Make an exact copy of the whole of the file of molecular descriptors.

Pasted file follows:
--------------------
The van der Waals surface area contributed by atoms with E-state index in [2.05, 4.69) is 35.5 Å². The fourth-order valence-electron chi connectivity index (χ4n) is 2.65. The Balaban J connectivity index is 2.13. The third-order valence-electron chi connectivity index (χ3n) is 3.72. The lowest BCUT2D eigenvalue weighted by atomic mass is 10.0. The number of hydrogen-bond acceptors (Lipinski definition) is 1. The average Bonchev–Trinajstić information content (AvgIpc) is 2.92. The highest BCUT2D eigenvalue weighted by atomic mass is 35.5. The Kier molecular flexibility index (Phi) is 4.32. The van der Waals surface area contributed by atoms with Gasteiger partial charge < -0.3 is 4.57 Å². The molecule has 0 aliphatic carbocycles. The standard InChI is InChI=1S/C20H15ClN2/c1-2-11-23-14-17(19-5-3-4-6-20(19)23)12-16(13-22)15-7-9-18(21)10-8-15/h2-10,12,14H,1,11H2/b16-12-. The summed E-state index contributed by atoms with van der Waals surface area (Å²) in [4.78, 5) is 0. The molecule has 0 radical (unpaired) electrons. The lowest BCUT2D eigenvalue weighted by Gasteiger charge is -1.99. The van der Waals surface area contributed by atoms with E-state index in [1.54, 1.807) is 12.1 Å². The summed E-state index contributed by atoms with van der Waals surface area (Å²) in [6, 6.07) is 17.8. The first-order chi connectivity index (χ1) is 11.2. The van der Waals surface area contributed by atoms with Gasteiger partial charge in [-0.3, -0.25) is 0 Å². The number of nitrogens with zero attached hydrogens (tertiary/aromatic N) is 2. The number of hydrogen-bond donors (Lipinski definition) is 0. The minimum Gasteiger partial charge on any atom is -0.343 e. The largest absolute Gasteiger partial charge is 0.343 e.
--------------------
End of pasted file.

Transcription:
The van der Waals surface area contributed by atoms with E-state index in [2.05, 4.69) is 35.5 Å². The fourth-order valence-electron chi connectivity index (χ4n) is 2.65. The Balaban J connectivity index is 2.13. The third-order valence-electron chi connectivity index (χ3n) is 3.72. The lowest BCUT2D eigenvalue weighted by atomic mass is 10.0. The number of hydrogen-bond acceptors (Lipinski definition) is 1. The average Bonchev–Trinajstić information content (AvgIpc) is 2.92. The highest BCUT2D eigenvalue weighted by atomic mass is 35.5. The Kier molecular flexibility index (Phi) is 4.32. The van der Waals surface area contributed by atoms with Gasteiger partial charge < -0.3 is 4.57 Å². The molecule has 0 aliphatic carbocycles. The standard InChI is InChI=1S/C20H15ClN2/c1-2-11-23-14-17(19-5-3-4-6-20(19)23)12-16(13-22)15-7-9-18(21)10-8-15/h2-10,12,14H,1,11H2/b16-12-. The summed E-state index contributed by atoms with van der Waals surface area (Å²) in [4.78, 5) is 0. The molecule has 0 radical (unpaired) electrons. The lowest BCUT2D eigenvalue weighted by Gasteiger charge is -1.99. The van der Waals surface area contributed by atoms with E-state index in [1.54, 1.807) is 12.1 Å². The summed E-state index contributed by atoms with van der Waals surface area (Å²) in [6, 6.07) is 17.8. The first-order chi connectivity index (χ1) is 11.2. The van der Waals surface area contributed by atoms with Gasteiger partial charge in [-0.3, -0.25) is 0 Å². The number of nitrogens with zero attached hydrogens (tertiary/aromatic N) is 2. The number of hydrogen-bond donors (Lipinski definition) is 0. The minimum Gasteiger partial charge on any atom is -0.343 e. The largest absolute Gasteiger partial charge is 0.343 e.